The history of The Rape of Nanking is a fascinating look at how the psychology of military collectivization and lack of feminine access can incur the wrath of raping and pillaging. This is my outlook after reading Iris Chang's book:
I took it upon myself to read this book because it is considered one of the worst atrocities to have taken place in modern times. By looking at the worst atrocities we can take a deep look at what humans are capable of and ultimately, what we ourselves are capable of. Some would like to believe none of us would be capable of the war crimes committed in Nanking, but that's usually just because of the environment conditions we live in not lending us to commit those acts. This is the terrifying part about reading these books is that if you are truly interested in understanding how someone can commit these acts, you have to put yourself in the shoes of the person committing those horrible acts. This is a difficult and painful task, because you have to assume that you too could fall victim to the psychological tricks that these soldiers fell victim to which led them to commit terrible acts. However, the very useful part of this process is that once you have done this, you can create a better picture of how to conduct yourself when your humanity and morality are questioned. This allows you to look at what little lies can lead to if you don't stop enough of them. This allows you to hold your options up to the light of truth, and judge your options and guide yourself before God has to.
Little lies are what led typical men to become nazi's. It's what led typical Russians to throw others of their same kind into the Gulags. These little lies we can succumb to can turn anyone into a monster in a much shorter time than we would like to admit. This is what the 20th century taught us. That little lies can turn anyone into a monster. To say you wouldn't be like them is to say you have perfect morality and that you have never lied and will never lie in the future. We all could and most likely would have been these same monsters we would like to think we could never be.
Some context to these stories: In the mid-20th century, there wasn't the internet or cell phones like we have today so much of communication was done by letters, newspapers, and film that all had to be physically distributed. Much of the information that could have been distributed in these days, could not be distributed back then. This makes it all the more insane that the stories that did make it out of Nanking, did in fact make it out and that they contained the atrocities they did with minimal censorship.
Rape is a topic of much talk. Today it seems that rape is grouped together with sexual assault and harassment, but for the women of Nanking in 1937, grouping such terms with rape seems to degrade the severity of the type of actions that took place at that time. With that said, rape is something that is very hard to understand. It's easier to understand coercive rape from that of a supposed friend or family member. They call this grooming. This is easier to understand in today's society in terms of understanding the psychology on both ends. However, the type of violent rape that occurred in Nanking was that of gang rape, torturous rape of killing and destroying someone for the adrenaline high of doing so. It was something soldiers would compete with each other to rape and kill in increasingly violent ways. In the book Chang made note of this occurance of competitions between soldiers.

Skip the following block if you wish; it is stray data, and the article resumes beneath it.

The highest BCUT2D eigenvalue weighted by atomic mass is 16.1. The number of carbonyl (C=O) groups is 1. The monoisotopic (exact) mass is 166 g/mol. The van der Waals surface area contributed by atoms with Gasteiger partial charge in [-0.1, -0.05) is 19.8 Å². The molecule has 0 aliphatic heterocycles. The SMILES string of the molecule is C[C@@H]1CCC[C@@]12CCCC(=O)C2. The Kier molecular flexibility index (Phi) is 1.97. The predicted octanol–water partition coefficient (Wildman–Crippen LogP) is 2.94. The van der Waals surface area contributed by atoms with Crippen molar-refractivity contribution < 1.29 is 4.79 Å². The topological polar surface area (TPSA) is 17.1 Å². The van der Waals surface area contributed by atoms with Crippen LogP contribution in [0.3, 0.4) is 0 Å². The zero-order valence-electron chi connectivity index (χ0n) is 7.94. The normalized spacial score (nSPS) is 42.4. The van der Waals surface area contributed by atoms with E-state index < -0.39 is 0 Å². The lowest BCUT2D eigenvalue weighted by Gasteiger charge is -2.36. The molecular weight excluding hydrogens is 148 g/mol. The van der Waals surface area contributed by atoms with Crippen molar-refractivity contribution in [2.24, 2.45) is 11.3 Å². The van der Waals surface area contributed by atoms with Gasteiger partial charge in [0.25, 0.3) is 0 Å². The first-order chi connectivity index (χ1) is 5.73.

The feeling of this type of rape is a way a soldier would commit to express their frustration when they do not view anyone as human, including themself. Their existence is purely to fit in and to feel a rush. This is what can happen very easily in war. You do what everyone else is doing for so long, that you almost cannot stop yourself from doing what everyone else is doing. This can be translated to that of the business world as well, but that is a different topic. Having talked to people that have had to kill in war, going with what everyone else is doing is the name of the game. If you don't do it, you don't get anywhere in these organizations.
The feminine aspect relates to how these soldiers have no access to women when committing themselves to the military. This starvation of humanity can lead someone in this situation to become savage. Couple that with their intense discipline that the Japanese military were subjected to as described in the book, it's understandable to see how someone can lose all humanity. Not to say that this excuses anything. This is the arguement some might think I'm making, which I am not. However, the conditions that lead to someone losing their humanity are very important to be aware of. In today's world, military service can do this, being a ruthless business person can do this, sex work can do this, and even something like being a scientist. A lot of people think they are doing the right thing because it get's them the right feeling, but it ultimately leads to the destruction of their humanity which is a life of guilt and internal hell.
One final thing I want to leave here...Jordan Peterson talks about what subjecting yourself to learning this type of history and putting yourself in these soldiers' shoes can do for you.